Subjects

  • Agricultural Sciences
  • Animal Science
  • Culture
  • Development Studies
  • Education
  • Electronics
  • Environmental Studies
  • Ethics
  • Health Sciences
  • Higher Education
  • International Affairs/Relations
  • International Economics
  • International Education
  • International Health
  • International Studies
  • Internship Programs
  • Marine Biology
  • Marine Science
  • Medicine
  • Non-Profit And Art Administration
  • Nursing
  • Occupational
  • Plant Sciences
  • Restoration/Conservation
  • Social Work
  • Sociology
  • Sports Science
  • Sports
  • Sustainable Development
  • Teaching Foreign Language
  • Travel / Tourism
  • Tropical Biology
  • Veterinary Medicine/Science
  • Zoology & Wildlife Sciences

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Madagascar Marine Conservation & Diving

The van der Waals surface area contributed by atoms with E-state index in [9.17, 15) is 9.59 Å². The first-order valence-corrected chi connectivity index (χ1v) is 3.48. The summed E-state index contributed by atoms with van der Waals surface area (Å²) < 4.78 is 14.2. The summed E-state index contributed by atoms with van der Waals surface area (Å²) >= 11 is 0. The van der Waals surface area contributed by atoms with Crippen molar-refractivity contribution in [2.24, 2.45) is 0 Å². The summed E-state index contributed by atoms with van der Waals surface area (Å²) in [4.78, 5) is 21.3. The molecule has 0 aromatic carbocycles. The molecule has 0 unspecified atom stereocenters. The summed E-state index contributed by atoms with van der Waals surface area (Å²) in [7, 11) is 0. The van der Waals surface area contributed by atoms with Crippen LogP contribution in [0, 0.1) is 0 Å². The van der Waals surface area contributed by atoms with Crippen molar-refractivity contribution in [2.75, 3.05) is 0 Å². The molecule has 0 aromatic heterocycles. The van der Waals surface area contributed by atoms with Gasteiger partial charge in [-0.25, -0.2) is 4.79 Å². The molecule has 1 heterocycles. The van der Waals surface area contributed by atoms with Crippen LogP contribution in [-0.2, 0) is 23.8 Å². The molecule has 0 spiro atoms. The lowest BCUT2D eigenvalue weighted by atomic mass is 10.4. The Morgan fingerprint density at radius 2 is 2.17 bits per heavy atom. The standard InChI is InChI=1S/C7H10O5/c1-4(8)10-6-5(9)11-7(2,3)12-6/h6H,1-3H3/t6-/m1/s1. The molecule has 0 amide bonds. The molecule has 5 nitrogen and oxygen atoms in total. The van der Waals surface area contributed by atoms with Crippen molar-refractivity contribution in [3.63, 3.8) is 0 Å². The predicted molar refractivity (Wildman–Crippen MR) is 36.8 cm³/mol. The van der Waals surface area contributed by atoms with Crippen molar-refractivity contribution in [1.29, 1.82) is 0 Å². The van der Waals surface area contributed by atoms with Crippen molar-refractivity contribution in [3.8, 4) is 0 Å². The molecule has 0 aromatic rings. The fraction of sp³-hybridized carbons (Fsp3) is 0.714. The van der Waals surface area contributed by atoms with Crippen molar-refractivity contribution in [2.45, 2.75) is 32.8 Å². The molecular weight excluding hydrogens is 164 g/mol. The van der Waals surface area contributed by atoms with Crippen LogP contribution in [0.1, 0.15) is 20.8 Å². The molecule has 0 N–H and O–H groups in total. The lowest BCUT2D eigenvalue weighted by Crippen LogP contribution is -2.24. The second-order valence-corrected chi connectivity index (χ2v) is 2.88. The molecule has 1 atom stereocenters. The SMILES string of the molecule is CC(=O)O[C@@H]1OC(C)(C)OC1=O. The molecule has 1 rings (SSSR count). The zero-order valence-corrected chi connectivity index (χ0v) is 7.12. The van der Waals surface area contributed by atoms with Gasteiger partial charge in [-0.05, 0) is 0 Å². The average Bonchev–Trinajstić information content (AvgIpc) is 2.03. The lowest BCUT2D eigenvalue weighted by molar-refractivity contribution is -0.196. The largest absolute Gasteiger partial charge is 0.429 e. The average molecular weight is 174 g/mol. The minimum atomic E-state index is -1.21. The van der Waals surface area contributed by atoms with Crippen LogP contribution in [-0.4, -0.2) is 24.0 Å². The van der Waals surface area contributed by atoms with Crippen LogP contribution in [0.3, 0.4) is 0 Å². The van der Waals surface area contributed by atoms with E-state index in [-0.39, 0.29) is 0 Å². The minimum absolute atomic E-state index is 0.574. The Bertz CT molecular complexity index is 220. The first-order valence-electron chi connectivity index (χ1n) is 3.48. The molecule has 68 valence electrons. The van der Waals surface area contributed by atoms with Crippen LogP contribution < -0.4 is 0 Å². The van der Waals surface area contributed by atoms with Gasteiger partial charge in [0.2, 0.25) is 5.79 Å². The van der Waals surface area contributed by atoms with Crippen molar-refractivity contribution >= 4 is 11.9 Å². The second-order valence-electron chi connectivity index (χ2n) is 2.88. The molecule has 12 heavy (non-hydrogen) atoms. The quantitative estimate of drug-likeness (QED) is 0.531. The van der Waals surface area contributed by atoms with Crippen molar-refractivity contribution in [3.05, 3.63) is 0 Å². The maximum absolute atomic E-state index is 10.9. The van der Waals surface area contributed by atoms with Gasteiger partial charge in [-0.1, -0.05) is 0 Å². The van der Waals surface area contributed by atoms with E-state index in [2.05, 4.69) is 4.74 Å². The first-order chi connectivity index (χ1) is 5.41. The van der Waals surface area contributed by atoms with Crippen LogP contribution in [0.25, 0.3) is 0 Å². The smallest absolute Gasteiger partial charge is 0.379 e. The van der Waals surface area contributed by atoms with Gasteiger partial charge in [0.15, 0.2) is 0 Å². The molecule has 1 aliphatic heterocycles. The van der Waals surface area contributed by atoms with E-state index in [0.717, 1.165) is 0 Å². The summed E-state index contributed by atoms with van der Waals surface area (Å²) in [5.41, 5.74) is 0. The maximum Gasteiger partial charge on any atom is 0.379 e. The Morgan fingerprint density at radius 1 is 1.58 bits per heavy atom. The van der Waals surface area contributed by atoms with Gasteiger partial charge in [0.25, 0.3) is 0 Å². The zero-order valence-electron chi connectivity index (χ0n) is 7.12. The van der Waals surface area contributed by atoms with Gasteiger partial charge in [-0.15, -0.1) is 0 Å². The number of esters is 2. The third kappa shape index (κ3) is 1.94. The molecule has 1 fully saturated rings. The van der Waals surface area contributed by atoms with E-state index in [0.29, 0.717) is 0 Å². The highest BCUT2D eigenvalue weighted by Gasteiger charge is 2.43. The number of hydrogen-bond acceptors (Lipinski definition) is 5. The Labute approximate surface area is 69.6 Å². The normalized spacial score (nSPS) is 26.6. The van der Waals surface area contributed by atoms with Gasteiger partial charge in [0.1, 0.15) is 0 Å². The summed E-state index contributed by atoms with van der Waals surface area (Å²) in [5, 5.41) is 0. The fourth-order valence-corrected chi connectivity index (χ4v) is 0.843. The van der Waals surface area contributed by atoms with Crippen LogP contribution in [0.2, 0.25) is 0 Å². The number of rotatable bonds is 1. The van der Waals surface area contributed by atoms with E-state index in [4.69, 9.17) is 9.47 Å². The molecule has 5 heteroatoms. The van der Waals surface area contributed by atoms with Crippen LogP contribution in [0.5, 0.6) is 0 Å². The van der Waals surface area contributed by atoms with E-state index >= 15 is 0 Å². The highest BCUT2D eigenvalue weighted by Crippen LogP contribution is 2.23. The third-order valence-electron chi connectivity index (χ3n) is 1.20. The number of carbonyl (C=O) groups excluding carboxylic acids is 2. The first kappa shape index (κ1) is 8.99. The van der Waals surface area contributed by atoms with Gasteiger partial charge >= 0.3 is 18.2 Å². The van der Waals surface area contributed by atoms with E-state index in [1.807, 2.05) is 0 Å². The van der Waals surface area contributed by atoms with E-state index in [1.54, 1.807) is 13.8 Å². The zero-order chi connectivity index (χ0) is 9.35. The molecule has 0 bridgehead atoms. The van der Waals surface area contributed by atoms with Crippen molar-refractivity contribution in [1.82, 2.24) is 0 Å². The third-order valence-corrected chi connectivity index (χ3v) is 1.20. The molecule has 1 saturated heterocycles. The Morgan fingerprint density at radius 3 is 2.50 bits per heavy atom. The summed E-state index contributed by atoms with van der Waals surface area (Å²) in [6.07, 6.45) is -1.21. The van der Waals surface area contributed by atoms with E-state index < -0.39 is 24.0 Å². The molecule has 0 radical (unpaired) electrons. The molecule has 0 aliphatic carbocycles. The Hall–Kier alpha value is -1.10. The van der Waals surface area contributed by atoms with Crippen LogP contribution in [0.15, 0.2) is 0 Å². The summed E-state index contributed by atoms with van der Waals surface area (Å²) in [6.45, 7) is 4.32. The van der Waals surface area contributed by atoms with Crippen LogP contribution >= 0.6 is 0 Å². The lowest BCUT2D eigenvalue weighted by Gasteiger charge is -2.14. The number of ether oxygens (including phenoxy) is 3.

Escape to Madagascar – the magical island which is home to some of the world's most spectacular and least explored dive sites. The crystal clear waters host a dazzling array of pristine marine habitats and support a huge diversity and abundance of marine creatures. The vivid multi-coloured corals and luxuriant sea grass beds provide rich feeding grounds for an extraordinary array of colourful reef fish, rays, sea urchins, anemones, octopus and even sea turtles. While barracuda, sharks, dolphins, migrating whales and shoals of pelagics cruise the deep blue waters offshore. You can explore this exquisite, untarnished underwater world as you learn to dive off the island of Nosy Be. Meaning ‘Big Island’ in Malagasy this location certainly lives up to its name. You will discover and chart extensive areas of pristine coral, record healthy populations of fish and coral cover, and learn to identify a wide range of intertidal creatures from tiny Hermit Crabs to sparkling sea anemones. On shore you will explore the lush mangrove forests; the unique ecosystem which straddles the land and the ocean. You'll learn how artisanal fishing communities live and utilise the rich marine resources. You will discover which groups of marine organisms are being harvested sustainably and which are being over exploited or hunted to extinction. Your days will be eventful; the work will be challenging, rewarding and fun. Your discoveries will be of huge benefit to the conservation of these fabulous coral reefs and you will gain immense satisfaction from knowing that you have helped protect these precious natural resources for future generations. The results from your investigations will supply vital information on the Madagascan coastline to enable the sustainable management of natural resources in the region and the protection of the marine wildlife. WHAT DOES THE PROJECT DO? An Exotic Island Paradise 165 million years of isolation have created a globally important biodiversity treasure with over 80% of species endemic to this island paradise. Frontier Madagascar’s conservation project is located on the island of Nosy Be in the northwest Mozambique Channel. Characterised by shallow continental shelf waters, the mangrove and coral reef ecosystems are home to a diverse array of associated fauna and flora and home to many charismatic and unique marine mega- and micro-fauna. Population growth and removal of foreign aid has lead to the coastal zones being under chronic stress from socioeconomic anthropogenic pressures. Increased deforestation causes sedimentation to the reefs and removal of mangroves for wood and building materials has removed many precious nursery areas for coral reef fauna. The Malagasy government is now working with international conservation and aid agencies to halt this destruction and save the island's invaluable biodiversity, and Frontier volunteers are an integral part of this effort. Record Marine Biodiversity Through SCUBA and snorkel surveys you will map coral, identify reef fish and invertebrates, study abundance of indicator fish species and possibly sight whale sharks. Diving under the supervision of a professional dive officer, you will become confident and comfortable underwater. Your results will determine the biodiversity of these waters and help formulate future management plans. Other activities include surveying mangroves, a vital buffer against storm surges caused by cyclones, and an important part of the coastal ecosystem. If you are only able to join the project for 2 or 3 weeks your involvement in the surveys and conservation work will be limited. Malagasy Culture & Communities Working alongside the Malagasy people will give you an insight into their extraordinary culture. You may even be invited to some of their ceremonies as such as local weddings or the Donia street festival. Community work includes Environmental Awareness days in local schools and villages to explain Frontier's work and promote conserving the environment. The data from your investigations will supply vital information on the coastline for the Madagascan National Programme. WHAT WILL I BE DOING? The marine research and conservation programme is run in association with L'Institut Halieutique et des Sciences Marine (IHSM), with whom Frontier has been in partnership since 2000. This research and conservation project aims to provide the local communities, stakeholders and government bodies with the information they need to design and implement management plans for the future protection of this pristine marine ecosystem. To gather the data needed you will undertake diving surveys and snorkel surveys (weather permitting), mangrove transects and interviews, with one day off each week. If you need dive training we will train you up on the Frontier camp at the start of the project. Your activities will involve locating and mapping the extensive, pristine coral reefs and studying the various communities existing on them. The number of dives completed each week on the project depend on the quarterly science plan and itinerary as set by the Frontier field staff. You'll also explore the important mangrove forests and record the rich variety of organisms living there and in the other intertidal zones. Whilst diving you will discover dense sea grass beds rich sources of nutrients for the marine communities. You will deploy a wide range of newly learned research skills and scientific techniques including: underwater visual census of reef and commercial fish such as trigger fish and parrot fish, assessment of algal and coral cover to determine the extent of coral bleaching and damage, and line intercept transects for benthic life and indicator invertebrate species such as nudibranchs. You may even get to study the impact of potentially destructive fishing methods on the corals reefs, study the effects of global warming on marine communities or note any indication of the impact of the marine-curio trade on endangered marine invertebrates. Whilst diving and snorkelling, you'll see an extraordinary array of animals from colourful reef fish species to turtles, sea cucumbers to cushion stars and spiny urchins to octopuses. By the end of your project you will be capable of identifying a wide range of colourful and patterned reef organisms, as well as being an experienced and competent diver. Although the work is intense and challenging you'll get immense satisfaction from having survived and from having made a valuable contribution to the conservation of this marine environment. Volunteers who join the project for less than 4 weeks will not be able to participate in the full range of project activities and surveys, but will still be able to make a valuable contribution to the work. You will return home with vast numbers of photos, lots of new friends, a wealth of fascinating stories and extraordinary memories. You'll find your team to be a fun, dynamic mix of ages and experiences, with members who all share a passion about travelling in developing countries and conserving nature. Your staff will be a friendly and welcoming group who are highly experienced in their research field and many of whom will have been Frontier volunteers at an earlier stage in their career.